Former Cleveland High School basketball standout Emanuel Terry made Blount County history when he signed a training camp contract with the National Basketball Association’s (NBA) Denver Nuggets. It’s believed he is the first Blount County player to have a chance to play in the NBA. In October, Terry signed with the Cleveland Cavaliers after playing in five games (one start) for the Nuggets in the 2018 summer league, averaging 7.4 points and five rebounds in 17.6 minutes per game. He also appeared in one preseason contest for the Nuggets. On Oct. 13, he was added to the training camp roster for the Cavaliers’ NBA G League affiliate, the Canton Charge.

Aug. 31 was not just about a football game. It was about the experience of past and present coming together to honor all who contributed to Locust Fork football. After a long summer of construction, former and current athletes took the field to celebrate the “new” stadium. The stadium features a new press box, sound system, bleachers, concession stand, and landscaping. The bulk of the $1.5 million funding was made possible through the Blount County Board of Education, Locust Fork Athletic Booster Club, and the Moving Blount County Forward one-cent sales tax increase.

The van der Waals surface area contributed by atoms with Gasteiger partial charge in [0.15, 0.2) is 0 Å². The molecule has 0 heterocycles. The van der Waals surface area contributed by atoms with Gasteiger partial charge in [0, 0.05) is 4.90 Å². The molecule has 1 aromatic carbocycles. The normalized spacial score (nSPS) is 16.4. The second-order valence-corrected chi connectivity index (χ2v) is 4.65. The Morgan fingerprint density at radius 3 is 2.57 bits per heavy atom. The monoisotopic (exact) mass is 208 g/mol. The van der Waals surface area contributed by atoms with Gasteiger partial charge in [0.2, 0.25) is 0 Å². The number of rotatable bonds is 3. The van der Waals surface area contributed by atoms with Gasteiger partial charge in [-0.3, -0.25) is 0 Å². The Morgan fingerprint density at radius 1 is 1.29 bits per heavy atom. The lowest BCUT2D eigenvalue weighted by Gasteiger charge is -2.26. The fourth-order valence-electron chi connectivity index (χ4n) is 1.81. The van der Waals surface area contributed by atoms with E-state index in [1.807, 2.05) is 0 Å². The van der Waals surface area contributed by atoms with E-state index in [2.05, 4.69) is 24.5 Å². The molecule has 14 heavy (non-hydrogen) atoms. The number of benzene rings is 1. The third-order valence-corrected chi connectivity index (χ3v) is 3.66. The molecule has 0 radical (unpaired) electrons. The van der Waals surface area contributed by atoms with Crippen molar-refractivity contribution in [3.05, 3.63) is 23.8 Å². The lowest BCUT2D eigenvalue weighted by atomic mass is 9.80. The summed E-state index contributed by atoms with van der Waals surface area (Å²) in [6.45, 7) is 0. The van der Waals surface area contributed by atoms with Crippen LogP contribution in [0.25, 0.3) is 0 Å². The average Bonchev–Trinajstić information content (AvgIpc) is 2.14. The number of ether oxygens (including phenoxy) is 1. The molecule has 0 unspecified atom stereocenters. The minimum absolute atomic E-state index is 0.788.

The Susan Moore Bulldogs, under the leadership of head coach Heath Lauderdale, started the 2018 football season at 5-0 for the first time 18 years. The Bulldogs went on to place second in 3A Region 7 with a playoff appearance and final record of 8-3.

In early October, the Blount County Sports Hall of Fame was re-established with a new board of directors representing all communities and schools throughout Blount County. Nomination forms will be accepted through Jan. 15 and new inductees will be recognized during the Hall of Fame banquet to be held March 7 at Anchors Church.